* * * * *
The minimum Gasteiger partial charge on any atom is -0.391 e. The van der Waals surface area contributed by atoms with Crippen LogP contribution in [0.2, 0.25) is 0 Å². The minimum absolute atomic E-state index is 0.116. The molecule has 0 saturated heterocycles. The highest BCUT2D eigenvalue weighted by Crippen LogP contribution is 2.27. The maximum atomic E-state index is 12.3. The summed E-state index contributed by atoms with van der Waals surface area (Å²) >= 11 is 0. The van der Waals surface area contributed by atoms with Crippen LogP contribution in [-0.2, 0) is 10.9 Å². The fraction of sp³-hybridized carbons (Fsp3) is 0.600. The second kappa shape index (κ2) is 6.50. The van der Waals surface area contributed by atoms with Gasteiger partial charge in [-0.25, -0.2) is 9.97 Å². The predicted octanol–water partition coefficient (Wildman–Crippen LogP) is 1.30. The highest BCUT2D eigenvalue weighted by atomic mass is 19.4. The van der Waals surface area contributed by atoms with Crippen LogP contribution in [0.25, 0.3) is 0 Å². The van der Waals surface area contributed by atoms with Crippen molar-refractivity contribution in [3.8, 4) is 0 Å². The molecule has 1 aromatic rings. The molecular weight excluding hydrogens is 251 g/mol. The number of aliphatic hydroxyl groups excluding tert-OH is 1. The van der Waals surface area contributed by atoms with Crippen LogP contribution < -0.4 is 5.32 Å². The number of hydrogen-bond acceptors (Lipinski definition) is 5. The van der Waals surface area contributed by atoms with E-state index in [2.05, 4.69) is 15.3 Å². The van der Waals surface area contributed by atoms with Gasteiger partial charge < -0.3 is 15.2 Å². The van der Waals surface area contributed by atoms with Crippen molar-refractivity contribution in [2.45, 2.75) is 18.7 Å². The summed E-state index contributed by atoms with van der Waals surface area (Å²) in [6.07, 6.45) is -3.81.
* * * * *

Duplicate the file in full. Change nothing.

The minimum Gasteiger partial charge on any atom is -0.391 e. The van der Waals surface area contributed by atoms with Crippen LogP contribution in [0.2, 0.25) is 0 Å². The minimum absolute atomic E-state index is 0.116. The molecule has 0 saturated heterocycles. The highest BCUT2D eigenvalue weighted by Crippen LogP contribution is 2.27. The maximum atomic E-state index is 12.3. The summed E-state index contributed by atoms with van der Waals surface area (Å²) >= 11 is 0. The van der Waals surface area contributed by atoms with Crippen LogP contribution in [-0.2, 0) is 10.9 Å². The fraction of sp³-hybridized carbons (Fsp3) is 0.600. The second kappa shape index (κ2) is 6.50. The van der Waals surface area contributed by atoms with Gasteiger partial charge in [-0.25, -0.2) is 9.97 Å². The predicted octanol–water partition coefficient (Wildman–Crippen LogP) is 1.30. The highest BCUT2D eigenvalue weighted by atomic mass is 19.4. The van der Waals surface area contributed by atoms with Crippen LogP contribution in [0.25, 0.3) is 0 Å². The van der Waals surface area contributed by atoms with Crippen molar-refractivity contribution in [3.8, 4) is 0 Å². The molecule has 1 aromatic rings. The molecular weight excluding hydrogens is 251 g/mol. The number of aliphatic hydroxyl groups excluding tert-OH is 1. The van der Waals surface area contributed by atoms with Crippen LogP contribution < -0.4 is 5.32 Å². The number of hydrogen-bond acceptors (Lipinski definition) is 5. The van der Waals surface area contributed by atoms with E-state index in [2.05, 4.69) is 15.3 Å². The van der Waals surface area contributed by atoms with Gasteiger partial charge < -0.3 is 15.2 Å². The van der Waals surface area contributed by atoms with Crippen molar-refractivity contribution in [2.45, 2.75) is 18.7 Å². The summed E-state index contributed by atoms with van der Waals surface area (Å²) in [6.07, 6.45) is -3.81.